Yesterday I shared my adventure of making the Acai Superfruit Soap. In a way this soap is a continuation of that adventure, because when I pulled the tea out of the cupboard I also grabbed the Blueberry Harvest Herbal Tea from Bigelow Tea. I decided that since I was going to make an Acai themed soap, I would also make a Blueberry themed soap. As you can probably guess, I’m going to use Blueberry Butter and Red Grape & Blueberry Fragrance Oil.
Blueberries don’t grow well in our alkaline soils, but I do enjoy the rare treat of fresh blueberries. This soap allows that enjoyment of these scrumptious berries to be a year round treat for the skin!
Collect needed items:
Sweet Almond Oil
Blueberry Harvest Herbal Tea from Bigelow Tea
Red Grape & Blueberry Fragrance Oil
Mold of your choice (I used Dirk’s Guerrilla Soap Mold)
Weighing time: 8 minutes
Adding lye to Blueberry Harvest Herbal Tea: 20 seconds, followed by 60 seconds of stirring
Heating of oils time: 2 minutes
Pouring lye solution into the fat mixture: 15 seconds
Using immersion blender to mix soap solution: 3 minutes
Pour into mold: 10 seconds
Allow soap to rest: 24 hours
|Recipe in ounces:
4 ounces Blueberry Butter
4 ounces Sweet Almond Oil
8 ounces Coconut Oil
8 ounces Palm Oil
8 ounces Sunflower Oil2 Blueberry Harvest Herbal Tea from Bigelow Tea
12 fl oz water
2.25 oz Sodium Hydroxide0.56 ounces Red Grape & Blueberry Fragrance Oil
Just like the Acai Superfruit soap that I showed you yesterday, I prepared the tea the day before I made the soap. I used 13 ounces of water and 2 tea bags. I allowed the tea to steep for about 45 minutes and then I refrigerated the tea until the next day when I would have enough time to make soap. The next day I removed the tea from the refrigerator and allowed it to come to room temperature before doing anything else.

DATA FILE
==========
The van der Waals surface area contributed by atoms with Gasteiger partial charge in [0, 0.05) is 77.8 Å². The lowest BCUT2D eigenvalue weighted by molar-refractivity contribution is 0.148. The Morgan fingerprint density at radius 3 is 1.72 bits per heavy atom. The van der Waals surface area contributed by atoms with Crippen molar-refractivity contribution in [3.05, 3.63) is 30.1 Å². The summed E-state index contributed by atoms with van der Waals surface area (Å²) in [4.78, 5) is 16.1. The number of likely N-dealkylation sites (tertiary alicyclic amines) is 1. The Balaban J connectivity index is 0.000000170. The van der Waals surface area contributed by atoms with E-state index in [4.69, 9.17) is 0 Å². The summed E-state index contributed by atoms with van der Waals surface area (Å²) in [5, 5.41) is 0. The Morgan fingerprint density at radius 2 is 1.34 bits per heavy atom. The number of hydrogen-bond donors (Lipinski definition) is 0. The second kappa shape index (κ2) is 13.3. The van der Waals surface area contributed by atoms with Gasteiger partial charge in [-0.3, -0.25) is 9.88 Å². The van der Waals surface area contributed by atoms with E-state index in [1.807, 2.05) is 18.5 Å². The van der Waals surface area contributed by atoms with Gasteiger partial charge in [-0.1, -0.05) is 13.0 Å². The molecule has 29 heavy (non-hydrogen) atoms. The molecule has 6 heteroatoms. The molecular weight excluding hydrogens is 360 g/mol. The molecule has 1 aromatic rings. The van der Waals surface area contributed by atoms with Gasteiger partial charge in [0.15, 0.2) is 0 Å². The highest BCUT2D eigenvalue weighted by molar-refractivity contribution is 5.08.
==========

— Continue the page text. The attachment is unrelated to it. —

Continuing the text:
Measure the fixed oils on your scale. Warm on the stove or in the microwave. I melted the fixed oils in the microwave. It took about 2 minutes in my microwave to melt all of the oils.
As the oils are melting in the microwave, add sodium hydroxide to the tea. Mix well. Since I had already made the Acai Superfruit soap, I had an idea that the tea would change color when the sodium hydroxide was added. I was right, but this time the color change didn’t worry me! 😉 At first, the lye solution was a olive green color and after the solution was completely mixed it settled on being a brownish-orange color.
Combine the fixed oils and lye solution. Stir until thin trace. For me, this took almost 2 minutes to reach the thin trace. After the soap reached this point I added the fragrance and mixed well. Once the fragrance was completely mixed into the raw soap, I poured the soap into the Guerrilla Soap Mold. I allowed the soap to sit until was firm.
The next morning the soap was cut into bars. Stack to allow good air circulation. Allow to cure for several days before using. Longer curing will result in a harder bar.
This soap was firm when I removed it from the mold after 24 hours. I sliced the soap into bars and was very surprised to find that the brownish-purple raw soap had a pinkish-brown color. I love this odd coloration and I’ll have to say that it is a great color.
This soap smells just like a mixed berry syrup without being extremely sweet, I bet this fragrance would be a favorite of kids especially when named, “Berry Blast” or “Berry Twisted Ice Cream.” Gee, just coming up with these names makes me want to act like a kid again. (Just for the fun dessert names!)
Tomorrow Taylor will take a turn at this microphone and share the beginning of her latest experiment that will cover two days. I think you will definitely find this interesting!